Medical outreaches are being organised by HACEY Health in four states to combat malaria.

Hacey Health Initiative Educates Teenage Girls on Sexual Health, Rights

Hacey Health Initiative, a non-governmental organisation, has empowered 134 teenage girls between ages 14 to 19 with knowledge on their sexual health and rights.

The organisation carried out the empowerment at a five-day project it organised through the Platform for Amplifying the Voice and Empowerment of Girls (PAVE) held at Ikorodu and Ibeju-Lekki local council areas of Lagos State.

The training is one of Hacey’s safe space programme supported by EmpowerUK. Project Lead at Hacey, Chioma Osakwe, explained that the project was aimed at supporting and equipping young girls with the knowledge, skills and resources to make informed decisions regarding their health, finances, career and personal development.

“This programme has brought together over 100 girls in Ibeju Lekki and Ikorodu local council areas to build their capacity on areas in mental health, life skills, career mentorship, sexual and reproductive health. It is equipping them with the right knowledge to be able to make better and informed decisions about their lives.

“The project is a one-year programme for young girls that entails different activities such as training, community based safe space programme, outreaches and community projects,” she explained.

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Project Facilitator, Deborah Adewale, said the first day of the programme was aimed at teaching participants to understand their physical and emotional health and changes related to puberty and the functions of the reproductive organs.

“Puberty is the period in everyone’s life when a boy or girl becomes sexually mature. The time when puberty begins varies significantly among individuals. Typically, girls reach puberty between the ages of 10 and 14 and boys between the ages of 12 and 16, although some young people start puberty earlier or later.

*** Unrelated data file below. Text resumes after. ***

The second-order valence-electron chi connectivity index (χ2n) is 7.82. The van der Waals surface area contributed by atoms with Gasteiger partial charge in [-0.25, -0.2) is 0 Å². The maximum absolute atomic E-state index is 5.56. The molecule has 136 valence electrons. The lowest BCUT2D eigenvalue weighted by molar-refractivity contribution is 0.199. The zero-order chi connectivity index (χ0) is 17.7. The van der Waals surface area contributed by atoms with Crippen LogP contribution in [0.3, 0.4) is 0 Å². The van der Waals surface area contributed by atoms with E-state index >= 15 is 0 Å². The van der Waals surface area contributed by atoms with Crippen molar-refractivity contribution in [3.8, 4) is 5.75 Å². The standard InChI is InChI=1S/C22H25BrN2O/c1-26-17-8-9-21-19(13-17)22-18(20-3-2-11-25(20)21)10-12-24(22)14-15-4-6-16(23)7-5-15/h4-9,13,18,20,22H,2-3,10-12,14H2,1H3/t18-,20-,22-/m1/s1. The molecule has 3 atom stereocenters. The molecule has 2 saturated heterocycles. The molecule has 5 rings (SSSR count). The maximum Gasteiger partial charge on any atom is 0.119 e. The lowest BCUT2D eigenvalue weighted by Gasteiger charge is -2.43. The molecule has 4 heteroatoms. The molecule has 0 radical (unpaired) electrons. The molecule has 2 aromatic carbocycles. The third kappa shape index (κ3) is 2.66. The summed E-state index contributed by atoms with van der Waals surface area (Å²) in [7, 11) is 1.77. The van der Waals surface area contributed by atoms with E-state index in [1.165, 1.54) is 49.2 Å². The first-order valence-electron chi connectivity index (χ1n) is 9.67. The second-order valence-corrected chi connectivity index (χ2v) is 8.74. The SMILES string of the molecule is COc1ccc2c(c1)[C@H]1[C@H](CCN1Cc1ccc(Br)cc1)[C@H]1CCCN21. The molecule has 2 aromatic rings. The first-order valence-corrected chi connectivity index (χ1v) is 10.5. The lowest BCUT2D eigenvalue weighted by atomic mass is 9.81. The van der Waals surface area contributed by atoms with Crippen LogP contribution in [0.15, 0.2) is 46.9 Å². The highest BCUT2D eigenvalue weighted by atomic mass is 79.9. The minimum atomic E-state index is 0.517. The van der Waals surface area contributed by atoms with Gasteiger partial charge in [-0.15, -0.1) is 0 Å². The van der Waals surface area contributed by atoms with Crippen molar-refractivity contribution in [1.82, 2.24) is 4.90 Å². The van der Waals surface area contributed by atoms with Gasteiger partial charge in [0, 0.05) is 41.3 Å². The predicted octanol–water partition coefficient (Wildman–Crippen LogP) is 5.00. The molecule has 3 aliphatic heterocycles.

“During puberty, a girl becomes physically able to become pregnant, and a boy becomes physically able to father a child. Although the physical ability to have a baby is there, it does not mean she is ready to have a baby or that he is prepared to be a father, only that they are physically capable of creating and having a baby,” Adewale said.

Commenting on the project, the chairman of Ibeju-Lekki local council, Abdulahi Olowa, applauded Hacey for its support towards the community and for providing mentorship for girls, which he said would equip them with self-awareness skills.

“For us at Ibeju Lekki under this administration, we are ready to partner with all organisations interested in the development of our people. Our vision is to connect our people with the resources available here for socio-economic prosperity.

“I see the students coming out from this mentorship programme better in terms of knowledge and also in terms of their self-awareness. A lot of people are not aware that as a girl-child there are so many challenges to face. With programmes like this, they are more aware of vices and will be able to prepare themselves,” he noted.

SOURCE: The Guardian